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Register Number: ER65520
Title: Carbon Dynamics of Forest Recovery Under a Changing Climate: Forcings, Feedbacks, and Implications for Earth System Modeling
Principal Investigator: Teixeira, Kristina
Institution: SMITHSONIAN INSTITUTION
Institution Address: Washington, DC 20013-7012
Awarded Amount to Date and B&R Code :
FY 2013$153 kKP170201
DOE Program Manager: James Kuperberg
BER Division: Climate and Environmental Sciences
Research Area: Terrestrial Ecosystem Science
Abstract Submit Date: 04/16/2014
Project Term: 06/01/2013 - 05/31/2014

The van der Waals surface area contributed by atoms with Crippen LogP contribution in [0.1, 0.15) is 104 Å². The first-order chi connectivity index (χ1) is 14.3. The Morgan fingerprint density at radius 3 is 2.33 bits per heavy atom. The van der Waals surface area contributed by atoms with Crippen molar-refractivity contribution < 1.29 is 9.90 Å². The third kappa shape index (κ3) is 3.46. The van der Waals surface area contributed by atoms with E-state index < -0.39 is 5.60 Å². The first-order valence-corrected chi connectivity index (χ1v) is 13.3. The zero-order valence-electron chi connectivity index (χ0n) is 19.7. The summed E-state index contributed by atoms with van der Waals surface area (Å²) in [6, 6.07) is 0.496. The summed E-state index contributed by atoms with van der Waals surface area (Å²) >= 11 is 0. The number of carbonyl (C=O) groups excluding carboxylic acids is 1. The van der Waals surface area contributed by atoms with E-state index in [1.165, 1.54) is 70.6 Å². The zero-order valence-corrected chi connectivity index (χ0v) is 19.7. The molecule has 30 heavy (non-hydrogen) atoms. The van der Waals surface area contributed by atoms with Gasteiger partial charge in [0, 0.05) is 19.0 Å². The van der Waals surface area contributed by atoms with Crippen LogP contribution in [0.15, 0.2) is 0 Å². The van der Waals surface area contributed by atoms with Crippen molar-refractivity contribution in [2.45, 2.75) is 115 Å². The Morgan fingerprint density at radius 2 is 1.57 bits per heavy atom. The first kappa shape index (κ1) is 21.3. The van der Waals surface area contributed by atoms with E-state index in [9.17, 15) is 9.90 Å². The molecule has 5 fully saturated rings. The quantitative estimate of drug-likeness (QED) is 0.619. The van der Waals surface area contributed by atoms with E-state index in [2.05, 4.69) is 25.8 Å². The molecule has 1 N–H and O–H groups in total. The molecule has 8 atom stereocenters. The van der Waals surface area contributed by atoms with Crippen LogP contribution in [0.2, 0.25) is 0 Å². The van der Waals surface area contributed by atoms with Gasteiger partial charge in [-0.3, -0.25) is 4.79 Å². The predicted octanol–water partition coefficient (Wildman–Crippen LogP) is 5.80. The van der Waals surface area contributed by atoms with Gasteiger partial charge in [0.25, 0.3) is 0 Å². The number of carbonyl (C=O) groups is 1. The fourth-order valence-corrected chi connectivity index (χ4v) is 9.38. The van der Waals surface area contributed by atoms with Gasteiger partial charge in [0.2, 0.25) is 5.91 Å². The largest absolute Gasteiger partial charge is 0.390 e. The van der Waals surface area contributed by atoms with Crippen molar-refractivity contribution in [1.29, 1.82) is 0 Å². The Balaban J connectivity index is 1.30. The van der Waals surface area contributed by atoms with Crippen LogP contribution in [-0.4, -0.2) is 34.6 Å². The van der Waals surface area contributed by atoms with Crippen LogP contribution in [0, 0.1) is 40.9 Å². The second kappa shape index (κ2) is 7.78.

Abstract: "Forests recovering from disturbance (secondary forests) are strong carbon (C) sinks that play an important role in the global C cycle. Climate change is likely to alter forest recovery dynamics or even prevent recovery, and changes in disturbance-recovery dynamics will impact the global C cycle. To improve understanding of the role of secondary forests in the changing climate system, and facilitate their accurate representation in earth system models (ESMs), we will create a comprehensive database on C cycling in secondary forests and use it, together with biogeochemical process modeling in DAYCENT, to address three questions that are key to understanding the role of secondary forests in the climate system: 1. How and why does C cycling in forests, particularly the net ecosystem C balance (NECB), vary as a function of ecosystem age? Controversy remains as to whether old-growth forests continue to sequester C, and what drives observed age-related declines in forest NECB. To provide clarity to these questions, we will combine data synthesis and analysis with DAYCENT modeling to test the hypotheses that NECB converges to zero as forests age and that these age-related declines in NECB are driven primarily by decreases in gross primary production rather than increases in respiration. 2. How does C cycling during forest recovery vary globally with respect to climate? Improved data on rates of forest recovery globally are critical to understanding the contributions of secondary forests to the global carbon budget and accurately representing these forests in ESMs. Synthesis and analysis of global data will allow us to test the hypothesis that rates of carbon sequestration in secondary forests increase with temperature and precipitation across global scales. Conversely, the time required for forests to reach certain developmental stages (e.g., peak NECB, steady-state) decreases with increasing temperature and precipitation. 3. How will expected changes in atmospheric CO2 and climate affect C cycling in secondary forests? Climate change will alter the dynamics forest recovery following disturbance, likely affecting both the rate of forest recovery and the final biomass. We will combine meta-analysis of how secondary forests respond to changes in atmospheric CO2 and temperature with DAYCENT modeling experiments to test the hypotheses that climate change will substantially alter C cycling in secondary forests and C cycle responses to climate change will vary with forest age. Our findings will provide synthetic understanding of C flux and allocation by secondary forests in both current and future climates. They will contribute to DOE’s mission to “deliver improved scientific data and models about the potential response of the Earth’s climate and terrestrial biosphere to increased greenhouse gas levels for policy makers to determine safe levels of greenhouse gases in the atmosphere”—and to the near- to long-term goals of DOE’s terrestrial science research activity—in three main ways. First, synthesis and analysis of forest C cycle data—including eddy-covariance data from AmeriFlux and Free Air CO2 Enrichment (FACE) studies—will provide improved information on C allocation patterns as forests age and the C cycle forcings associated with secondary forests, thereby improving data for validating ESMs and quantifying the role of secondary forests in global C inventories. Second, our analyses and modeling activities will improve process knowledge of the mechanisms driving forest recovery and how these might best be represented in ESMs. Representation of forest recovery in ESMs will be critical to the important goal of determining the sign of the terrestrial C cycle feedback. Finally, our analyses and modeling activities will make significant headway in understanding how forest recovery might be affected by climate change—a potentially important feedback to the climate system."